S A R A J E V O  R O S E  
W A R  R H Y M E S

And said,
in a half voice,
as though she’d been begging:
Speak with me!
I feel so lone!

Among the rare who,
at the risk of their lives,
from the very start of the city’s
ecstasy upon the very glancing at the
New World Order’s
just unpacked
refused to eat,
even to receive and sign
the American foul smelling pork,
wrapped in the packages of mercy for the Bosnian Muslim,
was my accidental war acquaintance,
my dear Fatima Vagula.
May God bestow upon her His forgiveness!
If they are slaying me,
there fought she back, for the first time brave and resolute in her timid life,
because of my Muslim name only,
then let them, cursed!
do me in
as a real Muslim.
To say the truth,
before this catharsis,
she hadn’t been enthusiastic about performing her religious duties, whatsoever.
. . . . . . . . .
She hadn’t been decorating her religion with the expansive Festivity cakes,
or participating in the mourning ceremonies.
On which occasions, each Sarajevo’s charshia Muslim woman minding for her good religious reputation,
should be adorned with the transparent Istanbul’s scarf;
itself trembling with fear,
to disturb not something important,
on the top of her,
. . . . . . . . .
My Fatima,
herself descending from the underprivileged,
never succeeded to understand this
Sarajevo’s mahala theology.
According to which,
being well-off and showing it
during various religious gatherings
is the evidence of piety.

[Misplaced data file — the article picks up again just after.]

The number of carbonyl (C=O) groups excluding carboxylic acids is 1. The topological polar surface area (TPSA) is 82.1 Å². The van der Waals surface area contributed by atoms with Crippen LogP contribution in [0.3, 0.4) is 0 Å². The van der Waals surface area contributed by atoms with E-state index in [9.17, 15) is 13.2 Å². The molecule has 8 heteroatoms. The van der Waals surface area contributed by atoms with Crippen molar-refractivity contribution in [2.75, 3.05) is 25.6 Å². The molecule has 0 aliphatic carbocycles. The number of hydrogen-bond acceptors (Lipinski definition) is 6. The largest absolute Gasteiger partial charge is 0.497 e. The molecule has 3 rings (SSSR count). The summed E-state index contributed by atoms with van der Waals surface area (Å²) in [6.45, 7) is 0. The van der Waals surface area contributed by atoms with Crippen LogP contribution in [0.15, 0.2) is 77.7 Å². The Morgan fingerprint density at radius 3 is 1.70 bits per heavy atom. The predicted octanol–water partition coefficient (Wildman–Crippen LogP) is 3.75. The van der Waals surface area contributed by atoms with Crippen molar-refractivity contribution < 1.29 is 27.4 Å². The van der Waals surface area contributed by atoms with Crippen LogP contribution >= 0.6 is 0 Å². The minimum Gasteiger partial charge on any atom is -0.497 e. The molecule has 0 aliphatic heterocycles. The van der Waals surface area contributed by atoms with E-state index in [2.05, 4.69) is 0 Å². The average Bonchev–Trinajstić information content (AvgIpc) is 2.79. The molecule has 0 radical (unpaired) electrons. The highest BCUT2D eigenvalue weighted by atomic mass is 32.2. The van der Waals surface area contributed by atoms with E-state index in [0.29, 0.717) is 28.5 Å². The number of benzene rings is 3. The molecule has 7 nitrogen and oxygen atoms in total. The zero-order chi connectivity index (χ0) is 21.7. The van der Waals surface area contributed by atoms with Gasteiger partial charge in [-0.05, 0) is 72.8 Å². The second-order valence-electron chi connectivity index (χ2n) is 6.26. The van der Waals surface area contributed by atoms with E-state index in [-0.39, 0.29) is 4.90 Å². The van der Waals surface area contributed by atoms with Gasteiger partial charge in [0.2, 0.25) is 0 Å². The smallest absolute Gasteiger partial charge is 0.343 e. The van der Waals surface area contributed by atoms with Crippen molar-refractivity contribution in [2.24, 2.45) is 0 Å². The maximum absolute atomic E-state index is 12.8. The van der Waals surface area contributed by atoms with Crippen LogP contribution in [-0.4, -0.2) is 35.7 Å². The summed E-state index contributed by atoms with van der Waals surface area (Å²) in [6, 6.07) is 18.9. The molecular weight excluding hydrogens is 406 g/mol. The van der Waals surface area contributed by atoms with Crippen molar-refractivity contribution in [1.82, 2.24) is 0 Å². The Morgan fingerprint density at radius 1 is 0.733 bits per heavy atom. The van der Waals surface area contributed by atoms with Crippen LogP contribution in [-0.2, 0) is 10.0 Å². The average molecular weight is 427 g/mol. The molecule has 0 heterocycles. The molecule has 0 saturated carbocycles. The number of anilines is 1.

She was living her small solitary life,
patiently coping,
a nurse herself,
with the illness that had very early devastated her juvenile beauty; gifted by God.
And from Him I asked,
while visiting,
after my forced several month long absence from the city,
her grave,
located on the very edge of the burial ground, which will tomorrow be flattened by a new highway,
what's the meaning,
oh God!
of these tiny existences?
answer me!
For what reason had they been at all sent by You to this world?
I beseech You,
by You,
answer me!
What and why? my Creator!
I wept a lot, remembering her
as she’d approached me,
for the first time,
ghostly thin.
Bashcharshia was also ghostly empty,
only now mine, when all my oppressors were on the hills,
or busy with the world policy,
or hiding themselves in the shelters,
or far,
. . . . . . . . .
It used to be Sarajevo's version of the Istanbul Misr çarshi.
She came up and set herself by me,
on a broken wreck-full shop’s
wooden window-sill.
And said,
in a half voice,
as though she’d been begging:
Speak with me!
I feel so lone!
. . . . . . . . .
She'd went on with walking about,
ever emptier stomach,
ever more incurably desolate,
before silently died,
in her home,
by her robust godless brother,
to a room.
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